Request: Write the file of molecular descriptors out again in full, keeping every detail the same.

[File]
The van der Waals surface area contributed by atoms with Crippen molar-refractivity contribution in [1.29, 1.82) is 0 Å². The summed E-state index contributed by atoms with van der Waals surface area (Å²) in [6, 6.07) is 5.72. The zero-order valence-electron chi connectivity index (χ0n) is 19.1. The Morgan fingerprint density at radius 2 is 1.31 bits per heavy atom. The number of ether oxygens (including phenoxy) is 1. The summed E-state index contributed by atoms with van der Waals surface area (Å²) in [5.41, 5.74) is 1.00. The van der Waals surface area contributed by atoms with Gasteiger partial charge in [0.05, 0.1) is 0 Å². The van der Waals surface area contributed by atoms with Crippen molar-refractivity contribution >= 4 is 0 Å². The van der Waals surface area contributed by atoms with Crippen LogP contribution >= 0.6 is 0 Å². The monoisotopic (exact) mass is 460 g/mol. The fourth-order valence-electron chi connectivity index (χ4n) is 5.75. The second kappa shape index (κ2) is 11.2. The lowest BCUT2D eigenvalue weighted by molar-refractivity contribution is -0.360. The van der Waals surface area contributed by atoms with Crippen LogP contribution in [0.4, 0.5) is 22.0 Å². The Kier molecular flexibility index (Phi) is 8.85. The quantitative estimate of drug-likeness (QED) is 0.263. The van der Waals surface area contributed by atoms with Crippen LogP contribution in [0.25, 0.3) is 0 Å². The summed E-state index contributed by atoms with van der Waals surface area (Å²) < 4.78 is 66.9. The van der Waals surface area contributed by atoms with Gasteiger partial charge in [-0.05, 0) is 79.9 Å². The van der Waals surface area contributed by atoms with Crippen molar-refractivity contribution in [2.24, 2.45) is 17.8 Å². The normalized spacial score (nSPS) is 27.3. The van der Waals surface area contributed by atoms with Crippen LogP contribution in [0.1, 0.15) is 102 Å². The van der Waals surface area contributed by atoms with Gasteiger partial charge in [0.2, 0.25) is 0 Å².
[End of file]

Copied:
The van der Waals surface area contributed by atoms with Crippen molar-refractivity contribution in [1.29, 1.82) is 0 Å². The summed E-state index contributed by atoms with van der Waals surface area (Å²) in [6, 6.07) is 5.72. The zero-order valence-electron chi connectivity index (χ0n) is 19.1. The Morgan fingerprint density at radius 2 is 1.31 bits per heavy atom. The number of ether oxygens (including phenoxy) is 1. The summed E-state index contributed by atoms with van der Waals surface area (Å²) in [5.41, 5.74) is 1.00. The van der Waals surface area contributed by atoms with Gasteiger partial charge in [0.05, 0.1) is 0 Å². The van der Waals surface area contributed by atoms with Crippen molar-refractivity contribution >= 4 is 0 Å². The van der Waals surface area contributed by atoms with Crippen LogP contribution >= 0.6 is 0 Å². The monoisotopic (exact) mass is 460 g/mol. The fourth-order valence-electron chi connectivity index (χ4n) is 5.75. The second kappa shape index (κ2) is 11.2. The lowest BCUT2D eigenvalue weighted by molar-refractivity contribution is -0.360. The van der Waals surface area contributed by atoms with Crippen LogP contribution in [0.4, 0.5) is 22.0 Å². The Kier molecular flexibility index (Phi) is 8.85. The quantitative estimate of drug-likeness (QED) is 0.263. The van der Waals surface area contributed by atoms with Crippen LogP contribution in [0.25, 0.3) is 0 Å². The summed E-state index contributed by atoms with van der Waals surface area (Å²) < 4.78 is 66.9. The van der Waals surface area contributed by atoms with Gasteiger partial charge in [-0.05, 0) is 79.9 Å². The van der Waals surface area contributed by atoms with Crippen molar-refractivity contribution in [2.24, 2.45) is 17.8 Å². The normalized spacial score (nSPS) is 27.3. The van der Waals surface area contributed by atoms with Crippen LogP contribution in [0.1, 0.15) is 102 Å². The van der Waals surface area contributed by atoms with Gasteiger partial charge in [0.2, 0.25) is 0 Å².